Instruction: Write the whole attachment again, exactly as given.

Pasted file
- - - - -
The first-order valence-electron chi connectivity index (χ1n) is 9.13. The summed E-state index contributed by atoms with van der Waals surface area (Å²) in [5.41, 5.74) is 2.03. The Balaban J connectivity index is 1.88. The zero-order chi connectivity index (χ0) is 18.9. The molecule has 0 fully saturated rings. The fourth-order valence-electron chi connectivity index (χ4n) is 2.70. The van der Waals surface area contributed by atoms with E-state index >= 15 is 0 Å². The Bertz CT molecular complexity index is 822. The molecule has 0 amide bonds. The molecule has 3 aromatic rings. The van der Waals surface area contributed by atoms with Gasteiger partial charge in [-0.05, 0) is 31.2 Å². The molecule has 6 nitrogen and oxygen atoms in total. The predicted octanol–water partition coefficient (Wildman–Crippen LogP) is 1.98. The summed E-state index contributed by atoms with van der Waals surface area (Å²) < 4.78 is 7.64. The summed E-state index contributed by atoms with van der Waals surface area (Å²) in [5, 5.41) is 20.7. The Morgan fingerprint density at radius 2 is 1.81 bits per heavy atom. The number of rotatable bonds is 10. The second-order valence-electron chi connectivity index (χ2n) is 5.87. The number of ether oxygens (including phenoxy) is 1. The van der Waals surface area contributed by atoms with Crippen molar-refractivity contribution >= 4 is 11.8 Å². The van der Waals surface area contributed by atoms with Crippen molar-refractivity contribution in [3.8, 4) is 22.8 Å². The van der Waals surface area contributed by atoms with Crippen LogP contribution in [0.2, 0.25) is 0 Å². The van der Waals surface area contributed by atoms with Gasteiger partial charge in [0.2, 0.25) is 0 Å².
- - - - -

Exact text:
The first-order valence-electron chi connectivity index (χ1n) is 9.13. The summed E-state index contributed by atoms with van der Waals surface area (Å²) in [5.41, 5.74) is 2.03. The Balaban J connectivity index is 1.88. The zero-order chi connectivity index (χ0) is 18.9. The molecule has 0 fully saturated rings. The fourth-order valence-electron chi connectivity index (χ4n) is 2.70. The van der Waals surface area contributed by atoms with E-state index >= 15 is 0 Å². The Bertz CT molecular complexity index is 822. The molecule has 0 amide bonds. The molecule has 3 aromatic rings. The van der Waals surface area contributed by atoms with Gasteiger partial charge in [-0.05, 0) is 31.2 Å². The molecule has 6 nitrogen and oxygen atoms in total. The predicted octanol–water partition coefficient (Wildman–Crippen LogP) is 1.98. The summed E-state index contributed by atoms with van der Waals surface area (Å²) < 4.78 is 7.64. The summed E-state index contributed by atoms with van der Waals surface area (Å²) in [5, 5.41) is 20.7. The Morgan fingerprint density at radius 2 is 1.81 bits per heavy atom. The number of rotatable bonds is 10. The second-order valence-electron chi connectivity index (χ2n) is 5.87. The number of ether oxygens (including phenoxy) is 1. The van der Waals surface area contributed by atoms with Crippen molar-refractivity contribution >= 4 is 11.8 Å². The van der Waals surface area contributed by atoms with Crippen molar-refractivity contribution in [3.8, 4) is 22.8 Å². The van der Waals surface area contributed by atoms with Crippen LogP contribution in [0.2, 0.25) is 0 Å². The van der Waals surface area contributed by atoms with Gasteiger partial charge in [0.2, 0.25) is 0 Å².